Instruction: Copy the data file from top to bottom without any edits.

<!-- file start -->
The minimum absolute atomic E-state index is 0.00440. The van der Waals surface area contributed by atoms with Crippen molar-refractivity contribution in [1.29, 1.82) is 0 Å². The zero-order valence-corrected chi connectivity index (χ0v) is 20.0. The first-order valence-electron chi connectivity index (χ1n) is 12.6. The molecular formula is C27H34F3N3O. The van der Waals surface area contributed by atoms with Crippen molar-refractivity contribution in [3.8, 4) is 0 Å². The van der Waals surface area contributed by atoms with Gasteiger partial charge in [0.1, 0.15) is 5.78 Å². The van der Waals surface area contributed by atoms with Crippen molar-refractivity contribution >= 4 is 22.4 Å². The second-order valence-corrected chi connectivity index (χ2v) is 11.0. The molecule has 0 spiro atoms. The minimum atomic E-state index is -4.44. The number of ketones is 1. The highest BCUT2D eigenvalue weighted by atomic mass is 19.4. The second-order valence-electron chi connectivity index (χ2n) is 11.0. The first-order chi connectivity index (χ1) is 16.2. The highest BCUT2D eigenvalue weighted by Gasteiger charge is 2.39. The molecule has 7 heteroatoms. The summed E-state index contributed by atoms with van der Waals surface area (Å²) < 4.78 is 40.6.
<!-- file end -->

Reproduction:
The minimum absolute atomic E-state index is 0.00440. The van der Waals surface area contributed by atoms with Crippen molar-refractivity contribution in [1.29, 1.82) is 0 Å². The zero-order valence-corrected chi connectivity index (χ0v) is 20.0. The first-order valence-electron chi connectivity index (χ1n) is 12.6. The molecular formula is C27H34F3N3O. The van der Waals surface area contributed by atoms with Crippen molar-refractivity contribution in [3.8, 4) is 0 Å². The van der Waals surface area contributed by atoms with Gasteiger partial charge in [0.1, 0.15) is 5.78 Å². The van der Waals surface area contributed by atoms with Crippen molar-refractivity contribution >= 4 is 22.4 Å². The second-order valence-corrected chi connectivity index (χ2v) is 11.0. The molecule has 0 spiro atoms. The minimum atomic E-state index is -4.44. The number of ketones is 1. The highest BCUT2D eigenvalue weighted by atomic mass is 19.4. The second-order valence-electron chi connectivity index (χ2n) is 11.0. The first-order chi connectivity index (χ1) is 16.2. The highest BCUT2D eigenvalue weighted by Gasteiger charge is 2.39. The molecule has 7 heteroatoms. The summed E-state index contributed by atoms with van der Waals surface area (Å²) < 4.78 is 40.6.